Difference in surface air temperature and cloud statistics between two-dimensional simulations and analogous single-column model simulations as a function of the initial temperature, quantified by (a) time-mean 2-m temperature difference (°C), (b) time-mean cloud liquid path difference (g m−2), (c) time-mean cloud ice path difference (g m−2), and (d) time-mean cloud fraction difference (2D minus SCM). Mean across microphysics schemes is shown as a thick black line in each panel.

Citation: Journal of the Atmospheric Sciences 74, 9; 10.1175/JAS-D-16-0193.1

Warmer surface conditions in the cloud-resolving simulations are associated with a larger time-mean cloud liquid path and cloud fraction (Figs. 8b,d). The difference in cloud fraction is ~0.1 in the mean across microphysics schemes for , with the cloud-resolving model maintaining cloud layers for considerably longer than the single-column model, especially in the Thompson and Morrison schemes. The Goddard scheme is an outlier, in that it has less cloud liquid and ice and a smaller cloud fraction in the two-dimensional simulations than in the single-column simulations, yet it still maintains a modestly warmer surface at higher initial temperatures. The pattern of overall differences in both temperature and cloud condensate between cloud-resolving and single-column simulations indicates more active cloud-top turbulence and entrainment in the cloud-resolving simulations, leading to cloud layers that grow more rapidly and ultimately become deeper and condense more water than in the single-column simulations [this difference occurs for all microphysics schemes at ]. Because the radiative cooling to space from lower-tropospheric cloud tops is spread over a deeper layer, cooling is weaker at the surface but extends to greater height, with additional warmth near the surface offset by colder conditions near the highest cloud-top inversion. Thus, in spite of our initial expectation that a cloud-resolving model might give more surface cooling because it allows for cloud layers with less than 100% cover, it appears that the reverse occurs as a result of increasing cloud condensate, cloud fraction, and cloud-layer thickness.

The differences between cloud-resolving and single-column model simulations are relatively small when compared with the overall changes to the process of Arctic air formation with climate warming. The largest differences, however, occur for the Thompson and Morrison schemes, which seem to give the most credible mixed-phase clouds. Using a two-dimensional model rather than a single-column model leads to a ~50% increase in γ for both of these schemes for of 0°–10°C. Comparing two-dimensional and single-column model results thus suggests that modest warming of the present climate may lead to stronger suppression of Arctic air formation than was previously found by Cronin and Tziperman (2015).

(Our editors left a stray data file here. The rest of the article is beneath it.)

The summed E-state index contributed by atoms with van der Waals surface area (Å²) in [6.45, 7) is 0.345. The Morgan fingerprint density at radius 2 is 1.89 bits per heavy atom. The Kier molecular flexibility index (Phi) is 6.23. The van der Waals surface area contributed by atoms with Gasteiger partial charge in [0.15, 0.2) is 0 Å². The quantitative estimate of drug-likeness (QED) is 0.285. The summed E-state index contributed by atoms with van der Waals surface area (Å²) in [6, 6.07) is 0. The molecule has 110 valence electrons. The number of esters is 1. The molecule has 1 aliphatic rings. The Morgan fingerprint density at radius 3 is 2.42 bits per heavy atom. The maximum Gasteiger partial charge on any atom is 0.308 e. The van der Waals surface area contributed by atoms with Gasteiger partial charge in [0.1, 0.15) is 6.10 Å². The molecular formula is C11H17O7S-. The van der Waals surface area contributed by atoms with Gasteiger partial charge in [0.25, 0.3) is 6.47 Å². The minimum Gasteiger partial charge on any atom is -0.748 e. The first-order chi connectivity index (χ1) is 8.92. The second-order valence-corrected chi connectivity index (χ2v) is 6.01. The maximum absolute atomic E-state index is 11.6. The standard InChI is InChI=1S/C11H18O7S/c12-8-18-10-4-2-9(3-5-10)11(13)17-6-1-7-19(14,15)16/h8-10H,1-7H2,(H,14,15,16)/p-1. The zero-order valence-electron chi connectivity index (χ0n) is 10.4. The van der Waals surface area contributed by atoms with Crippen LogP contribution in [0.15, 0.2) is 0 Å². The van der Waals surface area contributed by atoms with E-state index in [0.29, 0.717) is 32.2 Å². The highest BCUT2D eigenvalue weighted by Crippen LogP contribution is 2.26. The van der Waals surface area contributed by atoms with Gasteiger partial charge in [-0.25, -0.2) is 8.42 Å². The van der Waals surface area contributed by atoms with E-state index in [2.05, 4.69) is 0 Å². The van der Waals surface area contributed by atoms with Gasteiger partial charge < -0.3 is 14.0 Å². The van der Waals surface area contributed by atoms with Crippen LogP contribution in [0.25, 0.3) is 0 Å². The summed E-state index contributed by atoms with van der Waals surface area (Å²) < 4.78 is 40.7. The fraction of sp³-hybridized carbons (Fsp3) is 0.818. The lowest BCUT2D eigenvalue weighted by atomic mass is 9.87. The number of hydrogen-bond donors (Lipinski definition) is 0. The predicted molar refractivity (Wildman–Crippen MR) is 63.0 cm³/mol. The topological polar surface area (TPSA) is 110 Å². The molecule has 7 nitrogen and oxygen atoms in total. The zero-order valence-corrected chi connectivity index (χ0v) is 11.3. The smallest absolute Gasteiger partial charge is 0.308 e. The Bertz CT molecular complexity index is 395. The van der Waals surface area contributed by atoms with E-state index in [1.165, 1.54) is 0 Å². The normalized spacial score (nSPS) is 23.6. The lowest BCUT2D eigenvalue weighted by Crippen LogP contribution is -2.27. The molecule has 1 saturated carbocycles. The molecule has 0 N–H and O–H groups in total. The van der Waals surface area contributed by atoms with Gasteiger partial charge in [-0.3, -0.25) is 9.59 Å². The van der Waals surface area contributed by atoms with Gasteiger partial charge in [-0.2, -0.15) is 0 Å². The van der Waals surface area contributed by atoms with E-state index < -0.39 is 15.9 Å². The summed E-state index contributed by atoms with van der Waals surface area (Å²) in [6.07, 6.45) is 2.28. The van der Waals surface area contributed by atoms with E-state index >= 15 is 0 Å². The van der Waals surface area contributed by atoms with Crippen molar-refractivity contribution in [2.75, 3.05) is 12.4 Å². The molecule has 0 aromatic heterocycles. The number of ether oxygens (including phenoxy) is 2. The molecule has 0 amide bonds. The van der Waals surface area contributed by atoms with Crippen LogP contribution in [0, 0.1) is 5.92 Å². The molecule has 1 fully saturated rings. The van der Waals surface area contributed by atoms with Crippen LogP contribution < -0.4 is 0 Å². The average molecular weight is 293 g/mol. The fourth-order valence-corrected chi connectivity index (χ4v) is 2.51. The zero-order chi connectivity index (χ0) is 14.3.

b. Vertical structure of cooling

As the initial atmospheric state is warmed, the surface cooling rate decreases, but the top-of-atmosphere outgoing longwave radiation increases. Reconciling these opposing tendencies requires that the cooling rate of the atmosphere must increase with at some height above the surface. Plotting the profile of average cooling rate, we indeed see that cooling decreases with at and just above the surface, but increases with above the lowermost troposphere (Fig. 9). The strongest reduction in surface cooling as is increased occurs over the first week of the simulation (Fig. 9a), with a nonmonotonic response of surface cooling to during the second week (Fig. 9b). Colder initial atmospheres have a surface cooling rate of ~4°C day−1 over the 2-week period and ~5°C day−1 during the first week, but the atmosphere above 850 hPa cools at 2°C day−1 or less. The warmest cases have a cooling rate of about 2°C day−1 that is relatively constant in time and height over a deep layer (up to approximately 300 hPa). There is significant spread across microphysics schemes in the timing of cooling, as shown by the shaded areas in the plots of cooling broken down by week (Fig. 9a,b), but the total amount of cooling over the 2-week period differs much less (Fig. 9c). The mass-weighted average cooling rate of the atmosphere increases with , from 1.4°C day−1 at to 1.8°C day−1 at (Table 1). This cooling rate is an average temperature change from the sum of all physical processes simulated (radiation, condensation, and convection), and although it is dominated by longwave radiative cooling, it should not be interpreted as a radiative cooling rate alone. Surface cooling rates in the no-CRF simulations show much less sensitivity to the initial atmospheric temperature, with ~4°–5°C day−1 surface cooling over the first week and ~2°–3°C day−1 surface cooling over the second week, and surface-amplified cooling over the whole 2-week period (Fig. 10). Although not obvious from comparison of Figs. 9 and 10, no-CRF simulations cool less above the inversion layer, by ~0.25°C day−1 at 800 hPa over the full 2-week period; cloud–radiation interactions thus weaken the surface inversion but shift cooling upward, to the tops of optically thick clouds, or to the whole layer spanned by optically thin clouds. An upward shift and increase in magnitude of mid- and upper-tropospheric cooling with warming of the initial atmosphere is seen in simulations with and without cloud–radiation interactions (cf. Figs. 9 and 10 above 600 hPa).